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Stephen Hawking’s PhD Thesis Goes Online, Crashing Internet Servers

After less than a day on the internet, it racked up 60,000 downloads

Stephen Hawking with Isaac Newton's annotated copy of Principia Mathematica (Graham CopeKoga/Cambridge University Library)
smithsonian.com

At midnight on Sunday, Cambridge University celebrated Open Access Week by uploading astrophysicist Stephen Hawking’s 1966 PhD thesis online for the general public. By the afternoon, reports Mattha Busby at The Guardian, there were so many requests for the paper on the university’s Open Access Repository, Apollo, that it overwhelmed the servers.

“We have had a huge response to Prof Hawking’s decision to make his PhD thesis publicly available to download, with almost 60,000 downloads in less than 24 hours,” a university spokesperson said. “As a result, visitors to our Open Access site may find that it is performing slower than usual and may at times be temporarily unavailable.”

As Bill Chappell at NPR reports, the library is offering several PDF downloads of the thesis, including a 72 megabyte high-resolution version as well as smaller versions. Before the thesis was put online, the BBC reports that people had to physically go to the Cambridge library and request the 134-page thesis and pay a fee of about $85 dollars to read or copy the work. Despite this, the thesis is the most requested item in the library, receiving 199 requests since May 2016 while the next most-requested item had just 13 readers.

As the BBC reports, when the library asked Hawking if he’d be willing to make his typed thesis publicly accessible he agreed almost immediately. The release is part of a move by Cambridge to make more academic work—much of which is held behind paywalls or, like Hawking’s thesis, squirreled away in libraries—open to the academic community and public, Chappell reports.

As Hawking states in a press release:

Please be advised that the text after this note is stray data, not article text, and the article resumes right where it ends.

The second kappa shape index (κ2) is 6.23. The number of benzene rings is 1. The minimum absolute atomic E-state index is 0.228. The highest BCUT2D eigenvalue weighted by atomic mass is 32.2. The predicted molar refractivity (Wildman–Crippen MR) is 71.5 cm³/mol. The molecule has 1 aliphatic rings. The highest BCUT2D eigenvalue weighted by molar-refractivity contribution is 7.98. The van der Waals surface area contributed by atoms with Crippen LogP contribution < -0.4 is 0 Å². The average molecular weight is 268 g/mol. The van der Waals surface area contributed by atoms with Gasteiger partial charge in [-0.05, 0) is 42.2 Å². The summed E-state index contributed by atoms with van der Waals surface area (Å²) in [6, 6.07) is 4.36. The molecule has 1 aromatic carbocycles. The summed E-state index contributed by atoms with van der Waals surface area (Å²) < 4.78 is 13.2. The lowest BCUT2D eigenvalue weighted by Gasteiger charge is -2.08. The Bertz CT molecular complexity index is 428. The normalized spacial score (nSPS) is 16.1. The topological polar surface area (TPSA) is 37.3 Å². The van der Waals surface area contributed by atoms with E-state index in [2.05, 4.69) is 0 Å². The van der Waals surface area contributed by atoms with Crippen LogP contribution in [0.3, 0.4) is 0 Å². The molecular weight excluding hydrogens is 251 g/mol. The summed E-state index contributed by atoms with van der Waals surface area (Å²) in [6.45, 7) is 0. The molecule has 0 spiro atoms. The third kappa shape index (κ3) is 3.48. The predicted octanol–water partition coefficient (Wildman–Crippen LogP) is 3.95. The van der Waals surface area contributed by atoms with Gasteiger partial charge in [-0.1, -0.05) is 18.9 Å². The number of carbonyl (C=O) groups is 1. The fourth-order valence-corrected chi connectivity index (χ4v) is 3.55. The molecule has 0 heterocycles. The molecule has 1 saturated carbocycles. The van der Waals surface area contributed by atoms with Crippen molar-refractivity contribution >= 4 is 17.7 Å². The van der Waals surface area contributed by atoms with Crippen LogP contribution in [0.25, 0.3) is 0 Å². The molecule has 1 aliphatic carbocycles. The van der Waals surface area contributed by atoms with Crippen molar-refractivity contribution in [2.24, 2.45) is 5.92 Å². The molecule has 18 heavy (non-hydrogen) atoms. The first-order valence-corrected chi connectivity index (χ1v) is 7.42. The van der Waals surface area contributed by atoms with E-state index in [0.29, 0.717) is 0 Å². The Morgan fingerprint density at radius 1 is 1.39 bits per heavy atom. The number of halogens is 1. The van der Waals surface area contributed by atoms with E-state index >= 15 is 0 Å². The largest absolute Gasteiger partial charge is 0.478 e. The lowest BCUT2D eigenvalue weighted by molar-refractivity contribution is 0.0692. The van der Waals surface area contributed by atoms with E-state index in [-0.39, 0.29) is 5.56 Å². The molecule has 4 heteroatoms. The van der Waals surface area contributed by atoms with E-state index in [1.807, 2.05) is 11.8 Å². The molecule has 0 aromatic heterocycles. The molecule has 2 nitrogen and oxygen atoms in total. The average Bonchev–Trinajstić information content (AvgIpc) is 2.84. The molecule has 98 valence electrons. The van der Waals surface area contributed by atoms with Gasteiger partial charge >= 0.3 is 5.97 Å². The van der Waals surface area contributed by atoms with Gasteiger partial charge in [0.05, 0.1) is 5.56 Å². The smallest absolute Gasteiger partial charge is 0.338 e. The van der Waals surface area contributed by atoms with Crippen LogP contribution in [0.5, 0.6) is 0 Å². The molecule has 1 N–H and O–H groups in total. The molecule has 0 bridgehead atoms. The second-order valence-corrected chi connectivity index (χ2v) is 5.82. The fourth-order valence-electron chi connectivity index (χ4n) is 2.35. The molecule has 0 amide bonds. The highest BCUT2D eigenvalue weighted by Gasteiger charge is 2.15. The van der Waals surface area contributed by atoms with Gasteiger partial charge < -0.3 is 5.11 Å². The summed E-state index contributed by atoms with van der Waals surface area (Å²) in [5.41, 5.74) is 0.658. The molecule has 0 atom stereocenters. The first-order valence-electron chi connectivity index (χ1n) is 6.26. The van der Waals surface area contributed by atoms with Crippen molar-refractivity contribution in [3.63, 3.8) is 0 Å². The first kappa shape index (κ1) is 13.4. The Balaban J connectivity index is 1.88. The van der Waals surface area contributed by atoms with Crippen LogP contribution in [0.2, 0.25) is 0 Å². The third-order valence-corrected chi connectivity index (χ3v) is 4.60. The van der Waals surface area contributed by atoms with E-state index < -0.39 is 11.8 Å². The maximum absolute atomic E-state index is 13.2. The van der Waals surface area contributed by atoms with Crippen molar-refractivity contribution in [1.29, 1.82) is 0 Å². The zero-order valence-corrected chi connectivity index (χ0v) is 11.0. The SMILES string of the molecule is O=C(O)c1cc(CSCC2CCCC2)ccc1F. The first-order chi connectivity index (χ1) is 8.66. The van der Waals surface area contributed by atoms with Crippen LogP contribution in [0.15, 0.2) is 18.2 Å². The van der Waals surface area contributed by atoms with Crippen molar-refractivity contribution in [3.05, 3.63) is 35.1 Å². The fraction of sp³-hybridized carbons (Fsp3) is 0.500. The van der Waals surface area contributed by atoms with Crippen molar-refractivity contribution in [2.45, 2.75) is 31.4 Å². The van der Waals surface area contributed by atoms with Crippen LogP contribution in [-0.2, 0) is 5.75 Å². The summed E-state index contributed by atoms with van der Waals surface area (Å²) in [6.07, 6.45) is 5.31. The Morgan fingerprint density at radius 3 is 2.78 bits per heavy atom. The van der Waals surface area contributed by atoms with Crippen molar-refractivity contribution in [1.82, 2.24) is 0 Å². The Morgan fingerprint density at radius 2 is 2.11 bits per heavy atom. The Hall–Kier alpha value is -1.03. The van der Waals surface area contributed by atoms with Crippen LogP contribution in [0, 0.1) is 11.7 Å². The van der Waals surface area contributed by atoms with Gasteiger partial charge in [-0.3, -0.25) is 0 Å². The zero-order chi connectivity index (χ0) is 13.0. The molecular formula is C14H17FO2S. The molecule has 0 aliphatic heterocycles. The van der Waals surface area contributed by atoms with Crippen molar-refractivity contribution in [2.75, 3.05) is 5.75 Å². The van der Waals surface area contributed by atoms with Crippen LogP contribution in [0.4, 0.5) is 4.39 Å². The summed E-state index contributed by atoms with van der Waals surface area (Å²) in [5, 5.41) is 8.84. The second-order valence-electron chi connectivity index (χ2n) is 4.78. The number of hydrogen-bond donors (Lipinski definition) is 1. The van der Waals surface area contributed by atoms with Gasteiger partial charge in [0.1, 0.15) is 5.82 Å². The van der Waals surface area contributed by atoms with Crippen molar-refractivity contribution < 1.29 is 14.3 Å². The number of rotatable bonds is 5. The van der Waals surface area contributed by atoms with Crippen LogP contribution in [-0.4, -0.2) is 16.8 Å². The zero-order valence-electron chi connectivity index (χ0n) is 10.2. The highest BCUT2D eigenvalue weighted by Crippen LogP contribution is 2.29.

“By making my PhD thesis Open Access, I hope to inspire people around the world to look up at the stars and not down at their feet; to wonder about our place in the universe and to try and make sense of the cosmos. Anyone, anywhere in the world should have free, unhindered access to not just my research, but to the research of every great and enquiring mind across the spectrum of human understanding.

Each generation stands on the shoulders of those who have gone before them, just as I did as a young PhD student in Cambridge, inspired by the work of Isaac Newton, James Clerk Maxwell and Albert Einstein. It’s wonderful to hear how many people have already shown an interest in downloading my thesis – hopefully they won’t be disappointed now that they finally have access to it!”

Cambridge is hoping that releasing Hawking’s thesis will inspire others to follow suit. The University would like to digitize the theses of all their former students, which include 98 Nobel affiliates, though it is having difficulty getting permission for the project.

So why are so many people interested in Hawking’s thesis? As one of the world’s most famous scientists and subject of the 2014 movie The Theory of Everything, there’s a natural interest in his work. But as Beatrice DuPuy at Newsweek reports, other astrophysicists don't consider the thesis to be his best work.

The document, titled “Properties of expanding universes” examines theories of gravity in galaxy formations, the formation of singularities or black holes and gravitational radiation. Astrophysicist Michael Turner at the University of Chicago tells DuPuy the thesis is a mixed bag. The second chapter, about the development of galaxies, has been proved false. The third chapter, which talks about gravitational waves and the fourth, which includes his first stab at singularity theory, however, are impressive, Turner says, presaging Hawking’s later theoretical work.

"It is also fascinating... to see how somebody like that is thinking and writing before they have found their footing,” Harvard physics professor Andrew Storminger, tells DuPuy. “It is a great thesis but not as great as what he did shortly thereafter.”

There is one big risk of putting a document like this online: the grammar police. They've already spotted a typo in the first paragraph—and are surely on a hunt for more. You can download your own copy here.

About Jason Daley

Jason Daley is a Madison, Wisconsin-based writer specializing in natural history, science, travel, and the environment. His work has appeared in Discover, Popular Science, Outside, Men’s Journal, and other magazines.

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